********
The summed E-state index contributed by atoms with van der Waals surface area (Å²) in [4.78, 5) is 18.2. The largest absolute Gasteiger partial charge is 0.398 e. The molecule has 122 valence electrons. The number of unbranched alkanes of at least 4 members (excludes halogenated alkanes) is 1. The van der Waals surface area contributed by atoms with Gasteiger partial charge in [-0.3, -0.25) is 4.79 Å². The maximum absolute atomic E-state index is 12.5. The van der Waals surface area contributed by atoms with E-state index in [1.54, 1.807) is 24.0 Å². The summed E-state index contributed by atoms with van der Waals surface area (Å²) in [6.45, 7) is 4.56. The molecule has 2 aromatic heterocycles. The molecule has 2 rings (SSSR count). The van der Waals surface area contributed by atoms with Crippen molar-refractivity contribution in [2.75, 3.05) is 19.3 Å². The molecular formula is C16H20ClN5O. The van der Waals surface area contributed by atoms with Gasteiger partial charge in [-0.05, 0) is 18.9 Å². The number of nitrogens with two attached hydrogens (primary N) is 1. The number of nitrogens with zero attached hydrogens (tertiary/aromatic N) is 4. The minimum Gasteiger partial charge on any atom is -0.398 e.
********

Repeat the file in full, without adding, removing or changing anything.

The summed E-state index contributed by atoms with van der Waals surface area (Å²) in [4.78, 5) is 18.2. The largest absolute Gasteiger partial charge is 0.398 e. The molecule has 122 valence electrons. The number of unbranched alkanes of at least 4 members (excludes halogenated alkanes) is 1. The van der Waals surface area contributed by atoms with Gasteiger partial charge in [-0.3, -0.25) is 4.79 Å². The maximum absolute atomic E-state index is 12.5. The van der Waals surface area contributed by atoms with E-state index in [1.54, 1.807) is 24.0 Å². The summed E-state index contributed by atoms with van der Waals surface area (Å²) in [6.45, 7) is 4.56. The molecule has 2 aromatic heterocycles. The molecule has 2 rings (SSSR count). The van der Waals surface area contributed by atoms with Crippen molar-refractivity contribution in [2.75, 3.05) is 19.3 Å². The molecular formula is C16H20ClN5O. The van der Waals surface area contributed by atoms with Gasteiger partial charge in [-0.05, 0) is 18.9 Å². The number of nitrogens with two attached hydrogens (primary N) is 1. The number of nitrogens with zero attached hydrogens (tertiary/aromatic N) is 4. The minimum Gasteiger partial charge on any atom is -0.398 e.